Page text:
Raman spectroscopy provides a powerful tool for the explicit identification of subvisible and visible particles. Unlike FT-IR, Raman spectroscopy is not sensitive to the presence of water in samples, allowing for aqueous solutions to be analyzed. The automated Raman microspectroscopy system (Morphologi G3SE-ID) used at KBI allows for faster characterization and identification of particles in solution.
Particles within a parenteral can have similar morphologies that introduce uncertainty in classification with methods such as MFI. For example, excipients such as polysorbate can degrade and form insoluble particles that have similar shape and transparencies to proteinaceous particles1.
Using the Morphologi G3SE-ID system, it is possible to chemically identify subvisible particles down to 3-5 µm in size, allowing for differentiation of subvisible particles with similar morphologies. In addition, the ability to perform spectral mapping across an individual particle allows for proper identification of particles that are complex structures of material, such as silicone oil and protein or silicone oil and surfactant.
Automated Raman microspectroscopy does not have the throughput of flow imaging techniques, but has proven repeatedly to be an invaluable method to answer the ‘what is it’ question that arises continuously in development, manufacturing, and stability programs. KBI recommends the Morphologi G3SE-ID when unexpected particles larger than 3 µm are encountered, as an extension to the information provided by flow imaging techniques.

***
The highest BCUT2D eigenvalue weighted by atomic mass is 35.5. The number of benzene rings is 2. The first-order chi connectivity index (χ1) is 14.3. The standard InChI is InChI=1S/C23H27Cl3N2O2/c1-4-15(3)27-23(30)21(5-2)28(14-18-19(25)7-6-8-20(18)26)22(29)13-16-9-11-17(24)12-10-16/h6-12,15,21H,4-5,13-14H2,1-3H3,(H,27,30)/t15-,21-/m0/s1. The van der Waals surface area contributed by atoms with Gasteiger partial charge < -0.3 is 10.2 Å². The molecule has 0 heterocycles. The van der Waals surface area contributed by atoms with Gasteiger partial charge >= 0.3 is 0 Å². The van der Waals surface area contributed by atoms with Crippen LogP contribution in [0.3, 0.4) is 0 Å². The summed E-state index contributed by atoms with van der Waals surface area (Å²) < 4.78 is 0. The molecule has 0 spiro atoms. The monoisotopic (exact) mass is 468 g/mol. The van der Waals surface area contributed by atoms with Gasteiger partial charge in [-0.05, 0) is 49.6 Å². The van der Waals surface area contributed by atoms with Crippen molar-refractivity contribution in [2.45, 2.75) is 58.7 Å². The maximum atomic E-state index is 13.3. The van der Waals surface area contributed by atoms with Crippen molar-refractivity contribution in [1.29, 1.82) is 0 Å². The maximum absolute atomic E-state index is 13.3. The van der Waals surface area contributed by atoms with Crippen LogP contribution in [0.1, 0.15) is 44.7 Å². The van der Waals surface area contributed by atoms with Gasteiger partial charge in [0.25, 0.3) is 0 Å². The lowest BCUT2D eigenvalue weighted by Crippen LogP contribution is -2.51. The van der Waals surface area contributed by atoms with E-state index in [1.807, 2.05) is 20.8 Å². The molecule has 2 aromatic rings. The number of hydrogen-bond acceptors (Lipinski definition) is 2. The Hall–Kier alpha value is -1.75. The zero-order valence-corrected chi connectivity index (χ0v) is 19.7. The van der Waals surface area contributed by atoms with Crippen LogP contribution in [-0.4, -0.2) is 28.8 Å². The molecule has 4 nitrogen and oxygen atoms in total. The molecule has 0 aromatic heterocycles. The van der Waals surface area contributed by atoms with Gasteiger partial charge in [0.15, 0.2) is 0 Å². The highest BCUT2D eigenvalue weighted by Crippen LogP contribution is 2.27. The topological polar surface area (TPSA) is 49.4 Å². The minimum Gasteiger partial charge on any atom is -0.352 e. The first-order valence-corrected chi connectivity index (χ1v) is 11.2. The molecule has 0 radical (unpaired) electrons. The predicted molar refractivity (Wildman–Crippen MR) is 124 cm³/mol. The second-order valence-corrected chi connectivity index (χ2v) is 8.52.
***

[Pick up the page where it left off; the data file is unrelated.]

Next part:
We have extensive experience with establishing comparability/biosimilarity evaluations with particles for therapeutic proteins as well as for small molecule products. MFI, NTA, and Archimedes tend to be the workhorse methods for biologic applications; however, the Morphologi G3SE-ID has proven repeatedly to be an invaluable tool for many applications.
Due to the versatile sample acceptance, KBI has developed Morphologi G3SE-ID methods to evaluate comparability by characterizing particle content of powders2,3, inhaled products4, tablets5, emulsions6, and suspensions7 that are made up of single or multiple APIs. Coupling particle imaging with Raman identification allows a very specific product profile to be confirmed.
1 Saggu, M., Liu, J., & Patel. A., Pharm Res (2015) 32:2877.
2 Gamble, J., Chiu, W.-S., and Tobyn, M., Pharm Dev Tech (2011) 16:542.